Insolvency status has always existed. Nowadays an increasing number of businesses are becoming bankrupt due notably to the current economic crisis.
An unfortunate, but recurrent example is the case of a British citizen who has a house built by a French company. A contract will be entered into in full accordance with French legal requirements. All the French authorisations will be granted (ex planning permission, etc.).
If the company then runs into financial difficulties, it can declare itself bankrupt. The company director makes an official declaration to the Court to be placed in receivership.
As soon as the Court opens the insolvency proceedings, the company director may loose his/her power to manage the company because the Courts often appoint a receiver to take over the management of the company. A creditors’ representative will also be appointed.
From this moment on, the director is strictly prohibited from paying his/her creditors.
Often, the most important thing for the future home-owner is to have his/her house completed. The home-owner may find that he/she has paid more than the actual work completed.
It is important to note that the commencement of insolvency proceedings does not automatically terminate the contracts concluded by the insolvent entrepreneur with his/her clients. In other words, the future owner is not entitled to ask another company to finish the work because of the insolvency declaration.
In order to sort this situation out, future owners have to do two things:
Step 1 – Contact the receiver by recorded delivery letter to ask whether the latter is going to pursue the contract, i.e. the contract will remain valid and the entrepreneur must complete the work. Under French Law, the receiver must reply within one month. If he/she does not reply, then he/she is purported to have refused the contract continuation.
If the receiver decides to continue the contract, the original contractual provisions will apply. For instance, the entrepreneur cannot use his/her insolvency as an excuse to try to increase the price. The work will be completed by the insolvent entrepreneur.
If the receiver refuses to pursue the contract, the contract is automatically terminated, and the client is free to contact another company to finish the work. In this case, the client may have overpaid for the work actually completed. He/she will be a dissatisfied creditor. This is where step 2 is important:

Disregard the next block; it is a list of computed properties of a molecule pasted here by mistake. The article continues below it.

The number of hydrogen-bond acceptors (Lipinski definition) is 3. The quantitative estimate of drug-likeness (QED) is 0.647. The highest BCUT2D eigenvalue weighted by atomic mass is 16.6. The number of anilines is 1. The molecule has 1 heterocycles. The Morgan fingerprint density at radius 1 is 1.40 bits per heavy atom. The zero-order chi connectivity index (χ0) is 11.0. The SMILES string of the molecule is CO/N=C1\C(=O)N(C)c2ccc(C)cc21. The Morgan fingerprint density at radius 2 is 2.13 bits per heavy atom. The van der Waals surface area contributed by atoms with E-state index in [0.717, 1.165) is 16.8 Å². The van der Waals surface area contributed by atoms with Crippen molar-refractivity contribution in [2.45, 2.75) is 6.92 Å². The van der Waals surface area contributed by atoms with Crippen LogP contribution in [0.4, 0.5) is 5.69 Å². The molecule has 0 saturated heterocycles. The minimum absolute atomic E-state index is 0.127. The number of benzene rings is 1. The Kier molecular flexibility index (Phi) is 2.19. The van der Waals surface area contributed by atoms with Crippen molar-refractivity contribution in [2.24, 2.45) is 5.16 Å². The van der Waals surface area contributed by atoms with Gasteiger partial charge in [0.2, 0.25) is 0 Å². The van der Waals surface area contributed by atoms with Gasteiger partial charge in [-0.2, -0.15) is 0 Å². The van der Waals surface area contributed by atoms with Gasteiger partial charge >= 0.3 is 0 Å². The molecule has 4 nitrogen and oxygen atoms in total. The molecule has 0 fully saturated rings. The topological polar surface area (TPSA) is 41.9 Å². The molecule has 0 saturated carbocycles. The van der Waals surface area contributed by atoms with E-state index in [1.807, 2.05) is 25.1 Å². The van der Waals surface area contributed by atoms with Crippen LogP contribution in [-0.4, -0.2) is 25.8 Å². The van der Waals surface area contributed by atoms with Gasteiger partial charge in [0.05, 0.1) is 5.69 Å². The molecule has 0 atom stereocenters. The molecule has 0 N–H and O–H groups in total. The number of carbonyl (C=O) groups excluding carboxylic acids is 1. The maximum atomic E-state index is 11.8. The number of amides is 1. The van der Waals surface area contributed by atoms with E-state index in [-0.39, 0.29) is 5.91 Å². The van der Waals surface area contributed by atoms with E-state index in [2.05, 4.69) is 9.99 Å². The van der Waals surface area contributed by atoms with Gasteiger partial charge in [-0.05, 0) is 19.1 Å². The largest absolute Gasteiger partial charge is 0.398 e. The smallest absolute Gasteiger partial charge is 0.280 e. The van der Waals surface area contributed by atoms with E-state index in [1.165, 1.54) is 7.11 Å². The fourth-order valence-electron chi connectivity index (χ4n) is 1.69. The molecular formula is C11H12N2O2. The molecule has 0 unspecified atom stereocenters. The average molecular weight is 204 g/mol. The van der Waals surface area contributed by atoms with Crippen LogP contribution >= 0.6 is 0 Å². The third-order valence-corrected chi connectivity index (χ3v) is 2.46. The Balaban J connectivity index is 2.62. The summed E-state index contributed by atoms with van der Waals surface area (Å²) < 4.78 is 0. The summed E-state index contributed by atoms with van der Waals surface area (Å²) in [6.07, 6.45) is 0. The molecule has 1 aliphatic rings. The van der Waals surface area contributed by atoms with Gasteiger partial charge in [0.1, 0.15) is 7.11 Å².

Step 2 – Each creditor has to make an official declaration of his/her debt to the institutions of the insolvency procedure. Although the insolvent entrepreneur often cannot pay the creditors immediately, any assets/cash left at the end of the proceedings will be divided between the creditors. Only the creditors who have made the official declaration can hope to have a share.
It is possible that the person appointed by the Court to assess the different declarations refuses to take into account part or all of a creditor’s claim. An appeal procedure is possible in certain circumstances. There is often a short time limit for appeals.
Care must be taken when drafting the declaration because it will serve as the basis for any future discussion between the creditor, the insolvency institutions and the debtor.
As a precautionary measure, it is advisable to initiate step 1 and step 2 simultaneously.
The biggest difficulty with this system is that each step is encased within time limits. The receiver has to be put into formal notice within a month and the debt declaration must be issued within 2 months of the commencement of proceedings being published in the official press.
When living abroad it is often difficult to find out the exact date of publication.
Furthermore, those proceedings, difficulties and formalities have to be faced no matter what size the insolvent company is. Indeed, the size of the company is not a criterion for basic French insolvency law to apply. For example, this legislation would also apply if a builder doing a small repair job on your existing property, such as plumbing, goes into bankruptcy.
In conclusion, French legislation does not deprive the creditors of their rights and prerogatives as soon as their debtor is declared bankrupt, provided that the creditors respect a very strict two-stage procedure. It is obviously advisable to seek the advice of a French solicitor.
Michel Attal, Attorney-at-Law, Bright Jones, www.brightjones.com.